Helping Millennials ‘Fail Forward’

They’re the self-esteem generation. The generation whose helicopter parents stood ready to swoop in to kiss every skinned knee and confront every perceived unfairness. So, is it any wonder that Millennials tend to not handle failure with aplomb?

Generationally speaking, Millennials engage in far less risky behavior—both good and bad risks—than previous generations. According to a Babson College survey, 41 percent of 25-34-year-olds cited “fear of failure” as their biggest obstacle to starting a business, up from 24 percent in 2001. How do you get your risk-averse team members to step out of their comfort zones?


First, understand that Millennials are keenly aware of risks and will generally try to mitigate risk by doing research. This isn’t always a bad thing.


Second, you can help your Millennial team members overcome their fear of failure by implementing the following practices recommended by Ryan Jenks in his book, The Millennial Manual: The Complete How-To Guide to Manage, Develop, and Engage Millennials at Work:


Display Empathy & Belief

Listen to what your team members say, express that you understand their disappointment, then let your Millennial employees know why you hired them, highlighting their strengths and skills.


Encourage Ownership & Emphasize the Journey

Don’t tolerate Millennials pointing fingers and taking a victim mentality. Help them understand learning and growth opportunities that exist in owning their failures. Help them to view failure as a tollbooth instead of a roadblock.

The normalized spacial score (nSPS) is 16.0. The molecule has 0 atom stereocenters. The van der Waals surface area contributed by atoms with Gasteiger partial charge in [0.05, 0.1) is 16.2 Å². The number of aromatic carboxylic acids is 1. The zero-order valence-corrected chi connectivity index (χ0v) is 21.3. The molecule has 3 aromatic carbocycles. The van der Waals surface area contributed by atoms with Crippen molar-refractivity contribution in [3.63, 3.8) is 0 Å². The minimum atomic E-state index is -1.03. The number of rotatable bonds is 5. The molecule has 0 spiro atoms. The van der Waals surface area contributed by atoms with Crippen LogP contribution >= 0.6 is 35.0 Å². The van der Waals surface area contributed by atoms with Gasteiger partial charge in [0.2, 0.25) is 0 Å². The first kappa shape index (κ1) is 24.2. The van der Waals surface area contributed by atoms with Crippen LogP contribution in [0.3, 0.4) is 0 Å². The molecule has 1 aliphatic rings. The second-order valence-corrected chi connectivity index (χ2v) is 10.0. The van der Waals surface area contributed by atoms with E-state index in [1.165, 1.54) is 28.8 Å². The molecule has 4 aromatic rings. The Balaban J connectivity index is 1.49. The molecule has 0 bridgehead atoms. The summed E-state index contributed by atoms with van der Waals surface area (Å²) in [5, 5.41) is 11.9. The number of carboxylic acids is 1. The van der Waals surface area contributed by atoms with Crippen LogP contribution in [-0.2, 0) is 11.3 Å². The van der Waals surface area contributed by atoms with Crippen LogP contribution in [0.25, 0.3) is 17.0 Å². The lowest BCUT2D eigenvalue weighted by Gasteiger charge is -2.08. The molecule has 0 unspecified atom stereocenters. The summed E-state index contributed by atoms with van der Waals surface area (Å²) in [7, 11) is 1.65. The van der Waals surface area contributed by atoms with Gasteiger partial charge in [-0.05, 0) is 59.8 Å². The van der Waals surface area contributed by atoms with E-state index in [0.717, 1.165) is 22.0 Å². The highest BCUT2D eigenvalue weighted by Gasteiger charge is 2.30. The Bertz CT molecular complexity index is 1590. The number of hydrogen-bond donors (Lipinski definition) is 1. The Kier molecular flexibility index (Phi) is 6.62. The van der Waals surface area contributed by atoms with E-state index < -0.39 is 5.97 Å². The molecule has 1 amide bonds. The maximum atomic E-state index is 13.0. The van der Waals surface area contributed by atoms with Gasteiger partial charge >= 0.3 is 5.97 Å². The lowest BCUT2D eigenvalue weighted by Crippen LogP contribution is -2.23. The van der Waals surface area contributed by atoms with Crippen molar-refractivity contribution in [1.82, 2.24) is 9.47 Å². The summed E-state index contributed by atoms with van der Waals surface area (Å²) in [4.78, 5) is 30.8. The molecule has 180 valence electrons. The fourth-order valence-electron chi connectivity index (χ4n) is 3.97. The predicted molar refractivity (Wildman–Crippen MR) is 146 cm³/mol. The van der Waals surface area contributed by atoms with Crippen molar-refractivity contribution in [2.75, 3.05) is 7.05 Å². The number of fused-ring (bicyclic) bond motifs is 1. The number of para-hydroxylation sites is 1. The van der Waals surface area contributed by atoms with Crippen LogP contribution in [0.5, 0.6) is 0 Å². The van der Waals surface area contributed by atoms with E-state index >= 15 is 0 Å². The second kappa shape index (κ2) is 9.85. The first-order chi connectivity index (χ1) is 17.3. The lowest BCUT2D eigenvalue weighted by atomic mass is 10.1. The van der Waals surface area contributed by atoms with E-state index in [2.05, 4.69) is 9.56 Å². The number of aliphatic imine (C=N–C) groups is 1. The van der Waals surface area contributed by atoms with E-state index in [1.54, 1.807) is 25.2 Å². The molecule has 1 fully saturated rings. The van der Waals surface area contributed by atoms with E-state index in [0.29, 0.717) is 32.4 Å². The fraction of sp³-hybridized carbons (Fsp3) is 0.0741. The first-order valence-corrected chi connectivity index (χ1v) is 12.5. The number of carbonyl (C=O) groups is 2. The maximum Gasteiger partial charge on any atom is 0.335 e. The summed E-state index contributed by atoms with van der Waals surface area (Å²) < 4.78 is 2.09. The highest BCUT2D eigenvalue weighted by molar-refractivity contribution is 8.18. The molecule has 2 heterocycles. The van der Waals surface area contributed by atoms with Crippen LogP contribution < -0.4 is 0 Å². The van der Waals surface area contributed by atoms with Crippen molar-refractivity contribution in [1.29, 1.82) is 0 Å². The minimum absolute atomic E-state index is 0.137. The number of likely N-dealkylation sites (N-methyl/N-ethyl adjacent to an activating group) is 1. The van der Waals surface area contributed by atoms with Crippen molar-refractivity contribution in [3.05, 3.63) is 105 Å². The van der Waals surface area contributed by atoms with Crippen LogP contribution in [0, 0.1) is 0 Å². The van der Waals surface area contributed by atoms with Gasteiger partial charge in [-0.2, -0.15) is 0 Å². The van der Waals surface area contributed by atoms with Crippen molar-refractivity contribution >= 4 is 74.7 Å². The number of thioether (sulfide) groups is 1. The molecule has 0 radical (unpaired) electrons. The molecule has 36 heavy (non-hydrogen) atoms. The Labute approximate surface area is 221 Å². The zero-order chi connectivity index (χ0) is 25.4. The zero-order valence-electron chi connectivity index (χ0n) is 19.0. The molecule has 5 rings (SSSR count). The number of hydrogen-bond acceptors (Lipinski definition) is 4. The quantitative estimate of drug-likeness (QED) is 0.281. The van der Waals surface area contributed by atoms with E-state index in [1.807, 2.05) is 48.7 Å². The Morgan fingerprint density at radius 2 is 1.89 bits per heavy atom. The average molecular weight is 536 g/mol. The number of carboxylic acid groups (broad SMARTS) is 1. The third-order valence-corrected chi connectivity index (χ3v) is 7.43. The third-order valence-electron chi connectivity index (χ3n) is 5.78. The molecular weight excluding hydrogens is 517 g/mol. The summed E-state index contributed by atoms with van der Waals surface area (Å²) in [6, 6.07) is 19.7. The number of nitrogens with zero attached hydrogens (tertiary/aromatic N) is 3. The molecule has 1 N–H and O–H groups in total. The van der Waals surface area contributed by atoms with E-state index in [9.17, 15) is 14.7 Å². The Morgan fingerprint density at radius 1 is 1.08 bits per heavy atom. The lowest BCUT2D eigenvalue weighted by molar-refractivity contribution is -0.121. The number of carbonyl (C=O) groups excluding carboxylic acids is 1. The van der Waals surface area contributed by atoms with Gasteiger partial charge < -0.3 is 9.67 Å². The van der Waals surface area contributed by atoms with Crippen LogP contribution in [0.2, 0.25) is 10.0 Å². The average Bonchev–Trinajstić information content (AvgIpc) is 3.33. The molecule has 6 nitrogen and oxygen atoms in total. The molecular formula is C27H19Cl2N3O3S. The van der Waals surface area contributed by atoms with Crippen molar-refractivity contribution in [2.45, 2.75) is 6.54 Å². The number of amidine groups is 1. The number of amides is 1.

Facilitate and Contextualize Failure

Create environments where failing is easy and encouraged, without fear of consequence, by putting failure into perspective as a momentary event, not a symptom of a lifelong epidemic.


Challenge Them & Stress Their Strengths

When you challenge Millennials with tough assignments, you communicate that failure is all right, but you believe in their ability to rise to the challenge. Help Millennials avoid spending too much time overcompensating for their weaknesses, instead of working in areas where they’re strong.


Don’t Intervene. Coach.

Resist the urge to intervene to assist a struggling Millennial. Intervening robs the Millennial of opportunities to learn problem-solving, develop resilience, and cultivate confidence to take on new challenges. Then coach by affirming the effort made and unpacking the failure.


Help them understand that the past can’t be altered, but lessons can be learned to make the future better.


Failing forward is in invaluable skill for any individual in any industry, but it’s an underdeveloped skill in many younger workers. By engaging in some conscious behaviors, you can help your Millennial employees learn from their mistakes, instead of fearing them.

Please note: I reserve the right to delete comments that are offensive or off-topic.

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